Earlier this week, I was researching and writing a story for Natural History Magazine about some cuckoos that have taken on the plumage patterns of local hawks and other raptors in order to frighten away other birds from their nests.
“Dressing” like a known predator allows the cuckoos to swoop in and lay their own eggs in the nests, tricking unsuspecting sets of bird-parents into raising the cuckoos’ young. This sometimes happens to comedic effect when you consider how much bigger cuckoos can grow than their host parents.
(By the way, you should read the bio of Thanh-Lan Gluckman, one of the scientists who published the study on cuckoo-raptor plumage; she has taken a fascinating, if self-described “convoluted,” path to evolutionary biology.)
In the course of researching this story, I followed an interesting tangent: In 350 B.C., the ancient Greek philosopher Aristotle made observations in his work “The History of Animals” about both the behavior of cuckoo parents and their striking resemblance to hawks. Stringent scientific studies today support these observations as well as the maxim shared with me by my college ecology professor: Basically, ecology confirms what we already know.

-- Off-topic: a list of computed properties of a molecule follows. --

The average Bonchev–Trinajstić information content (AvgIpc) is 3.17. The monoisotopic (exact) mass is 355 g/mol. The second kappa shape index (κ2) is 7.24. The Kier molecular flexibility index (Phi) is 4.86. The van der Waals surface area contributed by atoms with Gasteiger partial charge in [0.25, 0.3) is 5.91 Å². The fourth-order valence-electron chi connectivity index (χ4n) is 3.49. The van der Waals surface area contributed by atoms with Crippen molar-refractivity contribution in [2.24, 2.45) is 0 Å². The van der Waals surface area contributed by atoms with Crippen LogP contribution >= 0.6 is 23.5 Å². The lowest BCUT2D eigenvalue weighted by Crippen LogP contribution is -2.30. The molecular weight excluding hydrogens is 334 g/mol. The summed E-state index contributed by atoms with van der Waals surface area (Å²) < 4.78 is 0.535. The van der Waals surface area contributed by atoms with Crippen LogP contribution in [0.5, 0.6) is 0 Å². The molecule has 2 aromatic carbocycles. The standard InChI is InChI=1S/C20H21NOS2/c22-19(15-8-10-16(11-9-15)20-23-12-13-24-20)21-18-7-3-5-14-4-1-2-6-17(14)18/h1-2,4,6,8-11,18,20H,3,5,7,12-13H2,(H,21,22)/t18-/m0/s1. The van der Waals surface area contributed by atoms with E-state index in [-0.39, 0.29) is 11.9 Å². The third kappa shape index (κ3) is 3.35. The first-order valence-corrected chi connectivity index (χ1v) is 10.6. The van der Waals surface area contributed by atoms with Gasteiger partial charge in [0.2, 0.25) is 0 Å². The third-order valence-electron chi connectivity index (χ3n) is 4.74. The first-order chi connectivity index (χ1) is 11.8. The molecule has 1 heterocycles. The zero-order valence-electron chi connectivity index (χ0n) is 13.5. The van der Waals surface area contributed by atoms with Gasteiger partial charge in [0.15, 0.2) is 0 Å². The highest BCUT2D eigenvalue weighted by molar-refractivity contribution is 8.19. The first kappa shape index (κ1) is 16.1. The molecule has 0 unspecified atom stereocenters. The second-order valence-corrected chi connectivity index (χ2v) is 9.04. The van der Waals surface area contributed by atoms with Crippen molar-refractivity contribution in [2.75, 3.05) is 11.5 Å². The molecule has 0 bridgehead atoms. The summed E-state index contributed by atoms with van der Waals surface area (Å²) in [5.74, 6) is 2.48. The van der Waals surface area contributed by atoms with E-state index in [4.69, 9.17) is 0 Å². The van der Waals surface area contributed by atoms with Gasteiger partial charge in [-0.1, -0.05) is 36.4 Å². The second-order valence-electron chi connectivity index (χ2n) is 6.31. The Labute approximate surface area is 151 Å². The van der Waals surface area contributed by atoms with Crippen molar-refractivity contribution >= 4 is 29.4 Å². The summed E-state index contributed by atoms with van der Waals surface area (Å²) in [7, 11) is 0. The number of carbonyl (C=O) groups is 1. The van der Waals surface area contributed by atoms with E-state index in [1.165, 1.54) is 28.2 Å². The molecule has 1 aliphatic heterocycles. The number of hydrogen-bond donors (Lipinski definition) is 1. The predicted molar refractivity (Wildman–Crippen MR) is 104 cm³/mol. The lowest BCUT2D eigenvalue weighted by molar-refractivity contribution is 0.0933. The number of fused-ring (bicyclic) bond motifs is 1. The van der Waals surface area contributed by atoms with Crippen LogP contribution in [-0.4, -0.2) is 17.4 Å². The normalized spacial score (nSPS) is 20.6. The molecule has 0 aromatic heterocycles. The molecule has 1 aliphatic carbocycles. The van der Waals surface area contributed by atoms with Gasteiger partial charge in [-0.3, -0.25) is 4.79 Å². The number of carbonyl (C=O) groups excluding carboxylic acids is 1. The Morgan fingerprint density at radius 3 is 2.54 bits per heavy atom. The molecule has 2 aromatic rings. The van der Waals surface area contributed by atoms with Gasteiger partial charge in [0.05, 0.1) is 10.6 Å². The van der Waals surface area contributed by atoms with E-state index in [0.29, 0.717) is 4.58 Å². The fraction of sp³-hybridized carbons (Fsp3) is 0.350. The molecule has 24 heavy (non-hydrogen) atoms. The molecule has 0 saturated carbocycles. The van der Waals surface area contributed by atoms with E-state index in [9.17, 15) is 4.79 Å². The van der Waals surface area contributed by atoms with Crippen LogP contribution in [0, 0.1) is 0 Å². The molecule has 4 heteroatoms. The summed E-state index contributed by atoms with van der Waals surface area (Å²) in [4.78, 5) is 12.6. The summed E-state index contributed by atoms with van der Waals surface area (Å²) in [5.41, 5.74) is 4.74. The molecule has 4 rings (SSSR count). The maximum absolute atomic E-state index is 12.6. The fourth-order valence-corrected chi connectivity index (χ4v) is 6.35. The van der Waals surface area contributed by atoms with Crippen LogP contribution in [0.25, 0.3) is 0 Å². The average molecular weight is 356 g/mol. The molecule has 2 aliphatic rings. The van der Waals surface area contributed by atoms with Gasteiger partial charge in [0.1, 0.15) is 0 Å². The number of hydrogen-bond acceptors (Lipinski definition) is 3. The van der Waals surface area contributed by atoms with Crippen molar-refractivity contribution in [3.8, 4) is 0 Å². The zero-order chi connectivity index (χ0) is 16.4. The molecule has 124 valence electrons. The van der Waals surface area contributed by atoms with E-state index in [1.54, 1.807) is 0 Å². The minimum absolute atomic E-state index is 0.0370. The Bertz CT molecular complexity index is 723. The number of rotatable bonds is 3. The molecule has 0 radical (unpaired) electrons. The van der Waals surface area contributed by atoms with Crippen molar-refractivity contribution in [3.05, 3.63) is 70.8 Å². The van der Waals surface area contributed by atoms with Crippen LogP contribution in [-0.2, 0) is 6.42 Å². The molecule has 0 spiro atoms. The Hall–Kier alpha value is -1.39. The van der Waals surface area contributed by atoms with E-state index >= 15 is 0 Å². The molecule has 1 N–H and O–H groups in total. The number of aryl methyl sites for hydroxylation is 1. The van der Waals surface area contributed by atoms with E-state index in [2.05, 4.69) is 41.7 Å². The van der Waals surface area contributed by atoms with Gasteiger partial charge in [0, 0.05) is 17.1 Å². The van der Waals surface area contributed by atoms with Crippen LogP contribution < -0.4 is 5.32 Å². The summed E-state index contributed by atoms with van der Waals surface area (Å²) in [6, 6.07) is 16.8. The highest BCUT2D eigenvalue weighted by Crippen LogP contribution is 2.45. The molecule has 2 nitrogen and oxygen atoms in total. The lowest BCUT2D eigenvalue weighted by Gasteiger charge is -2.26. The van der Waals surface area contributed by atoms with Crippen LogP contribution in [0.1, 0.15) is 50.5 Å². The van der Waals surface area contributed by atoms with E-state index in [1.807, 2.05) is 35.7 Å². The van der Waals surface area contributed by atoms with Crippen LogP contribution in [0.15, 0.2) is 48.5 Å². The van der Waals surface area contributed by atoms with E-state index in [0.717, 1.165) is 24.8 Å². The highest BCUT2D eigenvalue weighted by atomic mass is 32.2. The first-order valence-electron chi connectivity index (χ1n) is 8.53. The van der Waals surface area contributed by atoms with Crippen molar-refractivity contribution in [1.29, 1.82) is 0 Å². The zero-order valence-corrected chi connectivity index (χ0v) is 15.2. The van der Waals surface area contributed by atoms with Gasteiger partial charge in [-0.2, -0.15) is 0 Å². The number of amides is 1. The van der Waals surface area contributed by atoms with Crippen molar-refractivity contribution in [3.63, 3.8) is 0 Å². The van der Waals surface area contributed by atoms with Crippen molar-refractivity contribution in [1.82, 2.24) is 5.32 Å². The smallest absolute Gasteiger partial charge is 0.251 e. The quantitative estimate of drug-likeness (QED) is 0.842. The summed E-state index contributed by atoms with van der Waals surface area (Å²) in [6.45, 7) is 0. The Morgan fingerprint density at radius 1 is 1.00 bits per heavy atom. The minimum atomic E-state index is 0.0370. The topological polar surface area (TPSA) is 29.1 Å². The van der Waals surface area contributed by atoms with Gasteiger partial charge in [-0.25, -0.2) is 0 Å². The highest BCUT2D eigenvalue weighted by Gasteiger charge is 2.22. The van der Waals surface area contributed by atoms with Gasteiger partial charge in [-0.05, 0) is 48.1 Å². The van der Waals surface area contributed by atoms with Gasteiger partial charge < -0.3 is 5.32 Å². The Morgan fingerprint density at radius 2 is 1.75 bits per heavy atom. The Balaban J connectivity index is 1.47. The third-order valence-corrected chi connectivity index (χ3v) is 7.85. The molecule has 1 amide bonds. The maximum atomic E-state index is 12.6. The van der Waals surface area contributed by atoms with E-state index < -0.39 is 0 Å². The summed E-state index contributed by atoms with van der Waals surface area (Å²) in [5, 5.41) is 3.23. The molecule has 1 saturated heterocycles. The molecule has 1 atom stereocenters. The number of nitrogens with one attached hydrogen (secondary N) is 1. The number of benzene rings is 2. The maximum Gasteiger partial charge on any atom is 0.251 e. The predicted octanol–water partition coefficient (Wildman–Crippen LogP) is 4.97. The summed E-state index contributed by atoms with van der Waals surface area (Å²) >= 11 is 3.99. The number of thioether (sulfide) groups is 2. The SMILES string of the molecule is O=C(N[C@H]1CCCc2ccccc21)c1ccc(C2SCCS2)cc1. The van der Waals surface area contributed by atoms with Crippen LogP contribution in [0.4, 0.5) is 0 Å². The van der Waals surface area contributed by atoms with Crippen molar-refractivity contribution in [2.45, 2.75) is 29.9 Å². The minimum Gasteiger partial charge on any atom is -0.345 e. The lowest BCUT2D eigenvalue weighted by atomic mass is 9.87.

One thing I found amusing about reading these early descriptions was the moral lens through which the cuckoo is viewed for its habits (emphasis is mine):
The cuckoo, as has been said elsewhere, makes no nest, but deposits its eggs in an alien nest, generally in the nest of the ring-dove, or on the ground in the nest of the hypolais or lark, or on a tree in the nest of the green linnet. It lays only one egg and does not hatch it itself, but the mother-bird in whose nest it has deposited it hatches and rears it; and, as they say, this mother bird, when the young cuckoo has grown big, thrusts her own brood out of the nest and lets them perish; others say that this mother-bird kills her own brood and gives them to the alien to devour, despising her own young owing to the beauty of the cuckoo … The cuckoo shows great sagacity in the disposal of its progeny; the fact is, the mother cuckoo is quite conscious of her own cowardice and of the fact that she could never help her young one in an emergency, and so, for the security of the young one, she makes of him a supposititious child in an alien nest. The truth is, this bird is pre-eminent among birds in the way of cowardice; it allows itself to be pecked at by little birds, and flies away from their attacks.
Yes, the cuckoo is full of “cowardice” and is quite aware of it, thank you. On the other hand, the foster-parent bird purportedly “despis[es] her own young owing to the beauty of the cuckoo.” Naturally, they’re going cuckoo for cuckoo chicks!
This tangent took me further down the rabbit hole to the 1891 work of Alfred Russel Wallace, “Darwinism: an exposition of the theory of natural selection.” Wallace makes further reference to how similar several species of cuckoos appear to sparrow-hawks and other “aggressive” birds, despite–or rather because of–the cuckoos’ “exceedingly weak and defenceless” nature.
It’s worth noting that not all cuckoos (the family Cuculidae) exhibit these parasitic adaptations to reproduction. But approximately 41% of them do.